Tandoori Roti vs Roghni Naan – Spot the Difference

Not a single desi meal is complete without a traditional flatbread. South Asian natives commonly refer to the flatbread as either “roti” and “naan”. Over time, the evolution of these flatbreads led to a variety of naans or rotis that were created by adding more ingredients as well as layers to the original recipe. But people often wonder where this staple desi menu item originated from?

Tandoori Cookery – History

Tandoori Cookery is an Indian method of cooking food over a charcoal fire in a cylindrical oven that is typically made out of clay and plunged into the ground. The charcoal fire is placed inside the tandoor, which burns for a while to heat the tandoor up.

There are varying theories about the inception of the tandoor but the most distinguished one takes us back to 5000 years to the Indus Valley and Harappan civilization, the earliest known urban culture of the Indian subcontinent. Remnants of the tandoor were found upon uncovering the historical sites of the civilization. It is worth mentioning, however, that the usage of Tandoor is not limited to the Indian subcontinent; people have used the tandoor in varying mechanisms throughout West and Central Asia.

Guru Nanak Dev, the founder of the Sikh religion, promoted the use of the tandoor as it represented equality amongst people and removed cultural barriers. It was referred to as sanjha chulha which was placed in the neighborhoods of the Sikh communities and women from all over the community used to come to the sanjha chulha and cook food. This practice promoted harmony and unity.

The modern tandoor was brought to India by the Mughals and later the portable Tandoor was invented in Jehangir’s reign. It is also said that the portable tandoor was carried by Jehangir’s people whenever he traveled.

Tandoori Cooking in Modern Times

Tandoori cooking eventually took its roots in South Asia, specifically in countries like Pakistan, India, and Bangladesh. In Pakistan, you can still to this day find communal tandoors.

Instead of charcoals, gas is used by many present-day tandoors. These days you can even find electric, portable tandoors. These resemble electric ovens and are made out of metal. This evolution has made tandoor cooking much easier, but many people still prefer the traditional charcoal tandoors plunged into the ground as they believe it gives the food a distinctive flavor that can only be captured in the traditional tandoors.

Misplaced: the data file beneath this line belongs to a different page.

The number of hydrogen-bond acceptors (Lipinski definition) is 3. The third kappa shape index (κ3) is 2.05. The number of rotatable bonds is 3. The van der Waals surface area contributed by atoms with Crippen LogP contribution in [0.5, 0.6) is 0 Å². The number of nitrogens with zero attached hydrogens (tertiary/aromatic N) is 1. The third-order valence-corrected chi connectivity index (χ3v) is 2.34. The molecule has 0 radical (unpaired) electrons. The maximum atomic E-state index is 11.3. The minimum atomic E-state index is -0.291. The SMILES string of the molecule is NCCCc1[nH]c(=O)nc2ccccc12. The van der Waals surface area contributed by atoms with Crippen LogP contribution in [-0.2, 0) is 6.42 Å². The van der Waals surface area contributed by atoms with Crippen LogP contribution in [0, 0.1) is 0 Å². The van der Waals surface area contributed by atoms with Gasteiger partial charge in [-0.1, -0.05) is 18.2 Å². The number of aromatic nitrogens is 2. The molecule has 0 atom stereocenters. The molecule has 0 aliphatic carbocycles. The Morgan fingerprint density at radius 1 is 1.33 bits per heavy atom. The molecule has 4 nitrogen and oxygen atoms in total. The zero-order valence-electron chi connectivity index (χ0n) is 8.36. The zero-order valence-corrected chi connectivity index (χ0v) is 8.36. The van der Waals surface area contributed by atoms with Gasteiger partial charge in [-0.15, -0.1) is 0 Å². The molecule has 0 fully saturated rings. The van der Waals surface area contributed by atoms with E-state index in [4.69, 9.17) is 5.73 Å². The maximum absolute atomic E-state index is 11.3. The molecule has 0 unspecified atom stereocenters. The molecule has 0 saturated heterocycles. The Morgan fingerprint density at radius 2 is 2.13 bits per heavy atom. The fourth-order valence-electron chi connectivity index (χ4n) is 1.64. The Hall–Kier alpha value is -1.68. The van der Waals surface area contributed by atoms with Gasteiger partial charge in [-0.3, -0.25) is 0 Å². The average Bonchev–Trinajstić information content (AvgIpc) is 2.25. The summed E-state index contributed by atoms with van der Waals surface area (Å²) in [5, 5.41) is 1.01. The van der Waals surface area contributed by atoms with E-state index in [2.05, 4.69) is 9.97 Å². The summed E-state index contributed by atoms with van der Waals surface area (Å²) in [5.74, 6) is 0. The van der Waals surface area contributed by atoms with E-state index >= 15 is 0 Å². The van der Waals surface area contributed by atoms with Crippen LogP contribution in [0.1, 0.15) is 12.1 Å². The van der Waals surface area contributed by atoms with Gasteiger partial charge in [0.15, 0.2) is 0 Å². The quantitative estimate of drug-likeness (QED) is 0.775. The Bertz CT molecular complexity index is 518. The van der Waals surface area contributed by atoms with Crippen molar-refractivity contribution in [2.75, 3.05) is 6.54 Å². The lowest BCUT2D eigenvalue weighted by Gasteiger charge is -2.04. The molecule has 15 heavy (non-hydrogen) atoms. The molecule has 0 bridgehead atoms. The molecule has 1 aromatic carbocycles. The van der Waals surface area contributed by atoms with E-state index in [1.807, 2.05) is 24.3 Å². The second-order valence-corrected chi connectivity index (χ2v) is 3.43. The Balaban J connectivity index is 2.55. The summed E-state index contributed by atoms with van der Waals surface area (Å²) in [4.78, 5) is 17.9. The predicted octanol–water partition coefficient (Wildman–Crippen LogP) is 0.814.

Near the Khyber Pass resides a Pathan tribe known for their simplistic lifestyle. The essence of their cuisine lies in the food that’s being cooked in a “tandoor”. Every dish, from chicken to kebabs, paneer to naans, is cooked in a tandoor. It is often referred to as “Tandoori Khana by the locals in that region.

The tandoor gives the food a smoky aroma and the earthly flavors make the dishes even tastier. Additionally, there is little to no usage of oil, making the food healthier. 

Naan – An essential of South Asian cuisine

Naan has made its mark in South Asian cuisine over the years. Similar to most foods we enjoy eating today such as pizza, coming in varying styles, different forms of naan have been created by adding extra ingredients or a new layer of steps.

To this day in South Asia, there are small shops that cook naans and rotis in tandoors. You can always find people waiting in lines to get this essential side dish that pairs perfectly with every desi meal.

When it comes to common ingredients, warm water, sugar, salt, dry yeast, all-purpose flour, ghee, and yogurt are used to make the best naan. Sometimes the modern adaptation of the recipe may substitute yeast with baking powder and some types of naans are made using greater volumes of milk. There are various different adaptations of the recipe but let’s talk about two in specific. They are both made in tandoors and have almost the same ingredients but there are slight differences that make people choose one over the other.

Tandoori Roti Vs Roghni Naan

These two flatbreads can be eaten interchangeably because of the common ingredients used in them, but they have some distinctive characteristics. The major distinction is that a Tandoori Roti isn’t leavened and is made out of whole-wheat flour. It is light and has no filling inside. In contrast, the Roghni Naan is leavened and is fancier and more heavily sprinkled with sesame seeds and sometimes poppy seeds. Both Roghni Naan and Tandoori Roti complement different desi dishes.

Here’s the delicious Mozang Chicken Karahi served with Roghni naan at Laree Adda. The stir-fried chicken pieces are served in a thick, rich, spice-infused gravy, with a slight sweetness of fresh tomatoes, ginger, and cilantro garnishing. The combination of Chicken Karahi and Roghni Raan adds more flavor and makes the entire eating experience more flavorsome.

Another dish from Laree Adda, a desi food favorite for all, is called Palak Paneer. This dish is made with cottage cheese in a creamy spinach sauce. This vegetable-based desi dish is best served with Tandoori Roti.

Both naan and roti accompany many desi delicacies and they are stapled foods for South-Asian cuisine. To convey the distinctiveness amongst the two in terms of flavor by mere words alone is difficult. Laree Adda invites you to dine with us and enjoy the different kinds of naan and roti with our flavorsome desi entrees so that you can “spot” the difference for yourself.

Also read:
Saag Paneer vs Palak Paneer?